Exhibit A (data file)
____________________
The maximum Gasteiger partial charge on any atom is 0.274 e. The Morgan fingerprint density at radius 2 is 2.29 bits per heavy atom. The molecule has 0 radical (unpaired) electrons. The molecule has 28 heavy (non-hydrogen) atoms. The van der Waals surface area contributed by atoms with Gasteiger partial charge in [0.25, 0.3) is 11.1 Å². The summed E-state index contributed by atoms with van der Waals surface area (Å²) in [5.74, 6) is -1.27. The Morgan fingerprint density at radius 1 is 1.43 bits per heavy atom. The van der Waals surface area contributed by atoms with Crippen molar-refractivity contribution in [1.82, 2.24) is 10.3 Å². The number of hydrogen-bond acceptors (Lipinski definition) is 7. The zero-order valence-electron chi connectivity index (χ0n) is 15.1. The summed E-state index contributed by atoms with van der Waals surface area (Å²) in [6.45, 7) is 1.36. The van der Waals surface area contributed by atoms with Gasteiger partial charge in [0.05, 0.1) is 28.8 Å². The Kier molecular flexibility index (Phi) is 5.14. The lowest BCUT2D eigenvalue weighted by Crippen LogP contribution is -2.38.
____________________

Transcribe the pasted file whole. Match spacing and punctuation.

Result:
The maximum Gasteiger partial charge on any atom is 0.274 e. The Morgan fingerprint density at radius 2 is 2.29 bits per heavy atom. The molecule has 0 radical (unpaired) electrons. The molecule has 28 heavy (non-hydrogen) atoms. The van der Waals surface area contributed by atoms with Gasteiger partial charge in [0.25, 0.3) is 11.1 Å². The summed E-state index contributed by atoms with van der Waals surface area (Å²) in [5.74, 6) is -1.27. The Morgan fingerprint density at radius 1 is 1.43 bits per heavy atom. The van der Waals surface area contributed by atoms with Crippen molar-refractivity contribution in [1.82, 2.24) is 10.3 Å². The number of hydrogen-bond acceptors (Lipinski definition) is 7. The zero-order valence-electron chi connectivity index (χ0n) is 15.1. The summed E-state index contributed by atoms with van der Waals surface area (Å²) in [6.45, 7) is 1.36. The van der Waals surface area contributed by atoms with Gasteiger partial charge in [0.05, 0.1) is 28.8 Å². The Kier molecular flexibility index (Phi) is 5.14. The lowest BCUT2D eigenvalue weighted by Crippen LogP contribution is -2.38.